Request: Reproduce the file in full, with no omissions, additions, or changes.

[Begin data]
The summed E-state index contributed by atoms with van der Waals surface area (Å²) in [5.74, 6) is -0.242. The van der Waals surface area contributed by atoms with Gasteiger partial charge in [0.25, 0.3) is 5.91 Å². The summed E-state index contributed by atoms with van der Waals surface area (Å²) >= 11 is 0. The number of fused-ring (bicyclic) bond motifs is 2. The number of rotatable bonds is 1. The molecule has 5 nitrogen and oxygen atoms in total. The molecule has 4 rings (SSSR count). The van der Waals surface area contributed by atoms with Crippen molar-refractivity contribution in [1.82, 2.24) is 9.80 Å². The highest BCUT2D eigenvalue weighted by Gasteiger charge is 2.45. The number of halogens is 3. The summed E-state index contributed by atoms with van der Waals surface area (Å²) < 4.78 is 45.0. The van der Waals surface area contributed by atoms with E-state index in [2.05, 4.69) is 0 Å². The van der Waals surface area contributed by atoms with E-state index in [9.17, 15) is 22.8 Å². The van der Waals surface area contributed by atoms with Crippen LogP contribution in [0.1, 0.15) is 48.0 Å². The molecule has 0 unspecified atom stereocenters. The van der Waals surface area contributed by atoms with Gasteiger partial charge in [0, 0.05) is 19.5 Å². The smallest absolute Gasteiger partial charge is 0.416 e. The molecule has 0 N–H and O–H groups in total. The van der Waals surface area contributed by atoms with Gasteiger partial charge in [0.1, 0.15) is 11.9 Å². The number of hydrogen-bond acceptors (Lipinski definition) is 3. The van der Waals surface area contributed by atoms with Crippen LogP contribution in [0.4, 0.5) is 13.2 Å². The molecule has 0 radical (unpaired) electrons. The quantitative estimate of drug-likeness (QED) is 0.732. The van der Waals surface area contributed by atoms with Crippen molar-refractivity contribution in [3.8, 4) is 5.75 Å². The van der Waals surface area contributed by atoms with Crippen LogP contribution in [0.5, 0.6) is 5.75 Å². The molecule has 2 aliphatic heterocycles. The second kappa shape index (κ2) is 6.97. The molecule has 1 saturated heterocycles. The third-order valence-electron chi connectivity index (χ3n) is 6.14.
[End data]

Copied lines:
The summed E-state index contributed by atoms with van der Waals surface area (Å²) in [5.74, 6) is -0.242. The van der Waals surface area contributed by atoms with Gasteiger partial charge in [0.25, 0.3) is 5.91 Å². The summed E-state index contributed by atoms with van der Waals surface area (Å²) >= 11 is 0. The number of fused-ring (bicyclic) bond motifs is 2. The number of rotatable bonds is 1. The molecule has 5 nitrogen and oxygen atoms in total. The molecule has 4 rings (SSSR count). The van der Waals surface area contributed by atoms with Crippen molar-refractivity contribution in [1.82, 2.24) is 9.80 Å². The highest BCUT2D eigenvalue weighted by Gasteiger charge is 2.45. The number of halogens is 3. The summed E-state index contributed by atoms with van der Waals surface area (Å²) < 4.78 is 45.0. The van der Waals surface area contributed by atoms with E-state index in [2.05, 4.69) is 0 Å². The van der Waals surface area contributed by atoms with E-state index in [9.17, 15) is 22.8 Å². The van der Waals surface area contributed by atoms with Crippen LogP contribution in [0.1, 0.15) is 48.0 Å². The molecule has 0 unspecified atom stereocenters. The van der Waals surface area contributed by atoms with Gasteiger partial charge in [0, 0.05) is 19.5 Å². The smallest absolute Gasteiger partial charge is 0.416 e. The molecule has 0 N–H and O–H groups in total. The van der Waals surface area contributed by atoms with Gasteiger partial charge in [0.1, 0.15) is 11.9 Å². The number of hydrogen-bond acceptors (Lipinski definition) is 3. The van der Waals surface area contributed by atoms with Crippen LogP contribution in [0.4, 0.5) is 13.2 Å². The molecule has 0 radical (unpaired) electrons. The quantitative estimate of drug-likeness (QED) is 0.732. The van der Waals surface area contributed by atoms with Crippen molar-refractivity contribution in [3.8, 4) is 5.75 Å². The van der Waals surface area contributed by atoms with Crippen LogP contribution in [0.5, 0.6) is 5.75 Å². The molecule has 2 aliphatic heterocycles. The second kappa shape index (κ2) is 6.97. The molecule has 1 saturated heterocycles. The third-order valence-electron chi connectivity index (χ3n) is 6.14.